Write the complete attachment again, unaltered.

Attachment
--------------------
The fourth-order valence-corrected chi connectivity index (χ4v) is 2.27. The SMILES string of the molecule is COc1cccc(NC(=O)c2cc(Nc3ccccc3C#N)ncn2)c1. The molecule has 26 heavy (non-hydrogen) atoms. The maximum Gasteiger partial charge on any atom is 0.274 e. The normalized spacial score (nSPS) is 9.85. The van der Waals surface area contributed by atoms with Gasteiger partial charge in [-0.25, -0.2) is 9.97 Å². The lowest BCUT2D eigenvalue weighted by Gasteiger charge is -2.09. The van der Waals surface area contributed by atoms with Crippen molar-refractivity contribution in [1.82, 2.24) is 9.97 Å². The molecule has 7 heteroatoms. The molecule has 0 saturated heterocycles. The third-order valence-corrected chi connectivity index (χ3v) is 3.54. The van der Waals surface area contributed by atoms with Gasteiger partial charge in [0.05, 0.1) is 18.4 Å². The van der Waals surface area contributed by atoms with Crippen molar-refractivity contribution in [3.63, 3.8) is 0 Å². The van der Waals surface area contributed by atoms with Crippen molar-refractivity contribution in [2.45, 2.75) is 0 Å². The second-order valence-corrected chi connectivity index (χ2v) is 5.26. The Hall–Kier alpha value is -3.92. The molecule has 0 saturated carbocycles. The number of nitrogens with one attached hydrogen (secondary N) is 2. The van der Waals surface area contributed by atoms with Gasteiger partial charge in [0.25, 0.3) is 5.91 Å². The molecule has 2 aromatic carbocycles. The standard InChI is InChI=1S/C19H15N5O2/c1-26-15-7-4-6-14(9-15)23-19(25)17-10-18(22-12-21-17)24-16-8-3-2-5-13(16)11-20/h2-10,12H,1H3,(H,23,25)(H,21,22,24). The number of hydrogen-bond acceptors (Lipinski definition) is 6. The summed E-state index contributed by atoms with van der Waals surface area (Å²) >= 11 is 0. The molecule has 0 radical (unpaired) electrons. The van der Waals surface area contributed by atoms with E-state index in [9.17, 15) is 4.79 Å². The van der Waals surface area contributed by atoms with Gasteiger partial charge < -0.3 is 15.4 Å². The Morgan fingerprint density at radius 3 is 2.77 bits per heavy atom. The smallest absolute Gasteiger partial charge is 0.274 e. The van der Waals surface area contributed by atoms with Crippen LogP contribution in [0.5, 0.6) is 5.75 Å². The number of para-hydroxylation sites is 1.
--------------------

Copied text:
The fourth-order valence-corrected chi connectivity index (χ4v) is 2.27. The SMILES string of the molecule is COc1cccc(NC(=O)c2cc(Nc3ccccc3C#N)ncn2)c1. The molecule has 26 heavy (non-hydrogen) atoms. The maximum Gasteiger partial charge on any atom is 0.274 e. The normalized spacial score (nSPS) is 9.85. The van der Waals surface area contributed by atoms with Gasteiger partial charge in [-0.25, -0.2) is 9.97 Å². The lowest BCUT2D eigenvalue weighted by Gasteiger charge is -2.09. The van der Waals surface area contributed by atoms with Crippen molar-refractivity contribution in [1.82, 2.24) is 9.97 Å². The molecule has 7 heteroatoms. The molecule has 0 saturated heterocycles. The third-order valence-corrected chi connectivity index (χ3v) is 3.54. The van der Waals surface area contributed by atoms with Gasteiger partial charge in [0.05, 0.1) is 18.4 Å². The van der Waals surface area contributed by atoms with Crippen molar-refractivity contribution in [3.63, 3.8) is 0 Å². The van der Waals surface area contributed by atoms with Crippen molar-refractivity contribution in [2.45, 2.75) is 0 Å². The second-order valence-corrected chi connectivity index (χ2v) is 5.26. The Hall–Kier alpha value is -3.92. The molecule has 0 saturated carbocycles. The number of nitrogens with one attached hydrogen (secondary N) is 2. The van der Waals surface area contributed by atoms with Gasteiger partial charge in [0.25, 0.3) is 5.91 Å². The molecule has 2 aromatic carbocycles. The standard InChI is InChI=1S/C19H15N5O2/c1-26-15-7-4-6-14(9-15)23-19(25)17-10-18(22-12-21-17)24-16-8-3-2-5-13(16)11-20/h2-10,12H,1H3,(H,23,25)(H,21,22,24). The number of hydrogen-bond acceptors (Lipinski definition) is 6. The summed E-state index contributed by atoms with van der Waals surface area (Å²) >= 11 is 0. The molecule has 0 radical (unpaired) electrons. The van der Waals surface area contributed by atoms with E-state index in [9.17, 15) is 4.79 Å². The van der Waals surface area contributed by atoms with Gasteiger partial charge < -0.3 is 15.4 Å². The Morgan fingerprint density at radius 3 is 2.77 bits per heavy atom. The smallest absolute Gasteiger partial charge is 0.274 e. The van der Waals surface area contributed by atoms with Crippen LogP contribution in [0.5, 0.6) is 5.75 Å². The number of para-hydroxylation sites is 1.